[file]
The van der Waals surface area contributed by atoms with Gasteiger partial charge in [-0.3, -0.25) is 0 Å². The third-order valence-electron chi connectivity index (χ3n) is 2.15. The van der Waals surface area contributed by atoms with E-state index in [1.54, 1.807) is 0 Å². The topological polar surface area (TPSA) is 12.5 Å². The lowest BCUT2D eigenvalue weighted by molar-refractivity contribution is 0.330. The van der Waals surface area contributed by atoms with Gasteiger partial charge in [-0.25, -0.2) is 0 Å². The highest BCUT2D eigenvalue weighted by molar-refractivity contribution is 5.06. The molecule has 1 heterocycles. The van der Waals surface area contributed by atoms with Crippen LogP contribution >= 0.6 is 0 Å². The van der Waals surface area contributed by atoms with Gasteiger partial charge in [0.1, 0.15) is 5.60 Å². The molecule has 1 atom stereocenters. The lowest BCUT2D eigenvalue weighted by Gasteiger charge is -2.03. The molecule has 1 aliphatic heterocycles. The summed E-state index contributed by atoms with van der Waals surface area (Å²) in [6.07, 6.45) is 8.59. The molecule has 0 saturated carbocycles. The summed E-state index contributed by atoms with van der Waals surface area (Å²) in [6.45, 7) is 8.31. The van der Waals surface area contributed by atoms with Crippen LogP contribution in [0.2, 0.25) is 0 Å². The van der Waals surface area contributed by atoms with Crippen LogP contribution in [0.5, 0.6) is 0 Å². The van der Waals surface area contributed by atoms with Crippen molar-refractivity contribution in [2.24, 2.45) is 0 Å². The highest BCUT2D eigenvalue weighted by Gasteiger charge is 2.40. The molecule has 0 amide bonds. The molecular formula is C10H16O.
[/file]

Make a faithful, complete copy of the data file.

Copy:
The van der Waals surface area contributed by atoms with Gasteiger partial charge in [-0.3, -0.25) is 0 Å². The third-order valence-electron chi connectivity index (χ3n) is 2.15. The van der Waals surface area contributed by atoms with E-state index in [1.54, 1.807) is 0 Å². The topological polar surface area (TPSA) is 12.5 Å². The lowest BCUT2D eigenvalue weighted by molar-refractivity contribution is 0.330. The van der Waals surface area contributed by atoms with Gasteiger partial charge in [-0.25, -0.2) is 0 Å². The highest BCUT2D eigenvalue weighted by molar-refractivity contribution is 5.06. The molecule has 1 heterocycles. The van der Waals surface area contributed by atoms with Crippen LogP contribution >= 0.6 is 0 Å². The van der Waals surface area contributed by atoms with Gasteiger partial charge in [0.1, 0.15) is 5.60 Å². The molecule has 1 atom stereocenters. The lowest BCUT2D eigenvalue weighted by Gasteiger charge is -2.03. The molecule has 1 aliphatic heterocycles. The summed E-state index contributed by atoms with van der Waals surface area (Å²) in [6.07, 6.45) is 8.59. The molecule has 0 saturated carbocycles. The summed E-state index contributed by atoms with van der Waals surface area (Å²) in [6.45, 7) is 8.31. The van der Waals surface area contributed by atoms with Crippen LogP contribution in [0.2, 0.25) is 0 Å². The van der Waals surface area contributed by atoms with Crippen LogP contribution in [0.5, 0.6) is 0 Å². The van der Waals surface area contributed by atoms with Crippen molar-refractivity contribution in [2.24, 2.45) is 0 Å². The highest BCUT2D eigenvalue weighted by Gasteiger charge is 2.40. The molecule has 0 amide bonds. The molecular formula is C10H16O.